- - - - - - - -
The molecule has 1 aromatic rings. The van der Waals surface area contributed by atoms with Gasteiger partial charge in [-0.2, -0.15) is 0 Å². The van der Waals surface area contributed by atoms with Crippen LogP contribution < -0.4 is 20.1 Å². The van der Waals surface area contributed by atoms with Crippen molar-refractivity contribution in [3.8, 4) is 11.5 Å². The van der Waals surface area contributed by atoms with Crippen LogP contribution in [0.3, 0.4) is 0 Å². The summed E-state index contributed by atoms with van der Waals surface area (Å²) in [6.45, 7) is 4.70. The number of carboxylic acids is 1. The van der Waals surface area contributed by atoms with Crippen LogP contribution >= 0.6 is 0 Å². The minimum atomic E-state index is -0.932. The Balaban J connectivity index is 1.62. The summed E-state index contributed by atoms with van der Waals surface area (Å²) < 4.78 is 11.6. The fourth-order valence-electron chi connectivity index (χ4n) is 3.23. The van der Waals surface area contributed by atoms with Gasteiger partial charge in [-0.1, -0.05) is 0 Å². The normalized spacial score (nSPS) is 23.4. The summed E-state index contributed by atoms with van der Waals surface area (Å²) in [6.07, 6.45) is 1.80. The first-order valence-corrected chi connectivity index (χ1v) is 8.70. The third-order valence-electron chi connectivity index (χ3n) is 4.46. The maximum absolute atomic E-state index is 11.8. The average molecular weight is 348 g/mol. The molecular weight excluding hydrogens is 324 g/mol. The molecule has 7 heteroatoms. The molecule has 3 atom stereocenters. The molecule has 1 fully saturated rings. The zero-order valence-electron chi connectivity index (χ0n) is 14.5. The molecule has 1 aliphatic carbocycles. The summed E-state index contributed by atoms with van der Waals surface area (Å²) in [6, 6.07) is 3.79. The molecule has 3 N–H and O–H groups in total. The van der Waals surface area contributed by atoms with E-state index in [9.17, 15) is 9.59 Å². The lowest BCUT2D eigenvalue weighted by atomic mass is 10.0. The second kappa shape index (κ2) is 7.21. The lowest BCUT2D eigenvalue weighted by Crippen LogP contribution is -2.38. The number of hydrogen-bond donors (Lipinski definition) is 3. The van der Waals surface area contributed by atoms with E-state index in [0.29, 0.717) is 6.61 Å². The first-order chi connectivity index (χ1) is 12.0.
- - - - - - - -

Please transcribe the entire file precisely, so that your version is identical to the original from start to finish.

The molecule has 1 aromatic rings. The van der Waals surface area contributed by atoms with Gasteiger partial charge in [-0.2, -0.15) is 0 Å². The van der Waals surface area contributed by atoms with Crippen LogP contribution < -0.4 is 20.1 Å². The van der Waals surface area contributed by atoms with Crippen molar-refractivity contribution in [3.8, 4) is 11.5 Å². The van der Waals surface area contributed by atoms with Crippen LogP contribution in [0.3, 0.4) is 0 Å². The summed E-state index contributed by atoms with van der Waals surface area (Å²) in [6.45, 7) is 4.70. The number of carboxylic acids is 1. The van der Waals surface area contributed by atoms with Crippen LogP contribution >= 0.6 is 0 Å². The minimum atomic E-state index is -0.932. The Balaban J connectivity index is 1.62. The summed E-state index contributed by atoms with van der Waals surface area (Å²) < 4.78 is 11.6. The fourth-order valence-electron chi connectivity index (χ4n) is 3.23. The van der Waals surface area contributed by atoms with Gasteiger partial charge in [-0.1, -0.05) is 0 Å². The normalized spacial score (nSPS) is 23.4. The summed E-state index contributed by atoms with van der Waals surface area (Å²) in [6.07, 6.45) is 1.80. The first-order valence-corrected chi connectivity index (χ1v) is 8.70. The third-order valence-electron chi connectivity index (χ3n) is 4.46. The maximum absolute atomic E-state index is 11.8. The average molecular weight is 348 g/mol. The molecular weight excluding hydrogens is 324 g/mol. The molecule has 7 heteroatoms. The molecule has 3 atom stereocenters. The molecule has 1 fully saturated rings. The zero-order valence-electron chi connectivity index (χ0n) is 14.5. The molecule has 1 aliphatic carbocycles. The summed E-state index contributed by atoms with van der Waals surface area (Å²) in [6, 6.07) is 3.79. The molecule has 3 N–H and O–H groups in total. The van der Waals surface area contributed by atoms with E-state index in [9.17, 15) is 9.59 Å². The lowest BCUT2D eigenvalue weighted by atomic mass is 10.0. The second kappa shape index (κ2) is 7.21. The lowest BCUT2D eigenvalue weighted by Crippen LogP contribution is -2.38. The number of hydrogen-bond donors (Lipinski definition) is 3. The van der Waals surface area contributed by atoms with E-state index in [0.29, 0.717) is 6.61 Å². The first-order chi connectivity index (χ1) is 12.0.